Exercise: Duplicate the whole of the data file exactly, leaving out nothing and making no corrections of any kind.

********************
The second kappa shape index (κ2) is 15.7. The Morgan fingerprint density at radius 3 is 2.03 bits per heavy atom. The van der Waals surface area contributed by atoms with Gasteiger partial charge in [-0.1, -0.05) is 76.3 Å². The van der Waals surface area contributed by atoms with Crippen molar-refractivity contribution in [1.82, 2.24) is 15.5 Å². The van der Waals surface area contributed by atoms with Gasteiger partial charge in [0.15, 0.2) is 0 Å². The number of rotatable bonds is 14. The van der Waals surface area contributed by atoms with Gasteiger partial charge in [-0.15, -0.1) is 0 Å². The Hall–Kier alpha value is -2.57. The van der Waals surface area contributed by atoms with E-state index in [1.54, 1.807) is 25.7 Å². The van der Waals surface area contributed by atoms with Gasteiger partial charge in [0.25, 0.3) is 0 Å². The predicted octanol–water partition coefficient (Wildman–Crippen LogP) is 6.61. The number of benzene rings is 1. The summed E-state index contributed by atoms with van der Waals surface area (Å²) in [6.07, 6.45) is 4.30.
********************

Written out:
The second kappa shape index (κ2) is 15.7. The Morgan fingerprint density at radius 3 is 2.03 bits per heavy atom. The van der Waals surface area contributed by atoms with Gasteiger partial charge in [-0.1, -0.05) is 76.3 Å². The van der Waals surface area contributed by atoms with Crippen molar-refractivity contribution in [1.82, 2.24) is 15.5 Å². The van der Waals surface area contributed by atoms with Gasteiger partial charge in [0.15, 0.2) is 0 Å². The number of rotatable bonds is 14. The van der Waals surface area contributed by atoms with Gasteiger partial charge in [-0.15, -0.1) is 0 Å². The Hall–Kier alpha value is -2.57. The van der Waals surface area contributed by atoms with E-state index in [1.54, 1.807) is 25.7 Å². The van der Waals surface area contributed by atoms with Gasteiger partial charge in [0.25, 0.3) is 0 Å². The predicted octanol–water partition coefficient (Wildman–Crippen LogP) is 6.61. The number of benzene rings is 1. The summed E-state index contributed by atoms with van der Waals surface area (Å²) in [6.07, 6.45) is 4.30.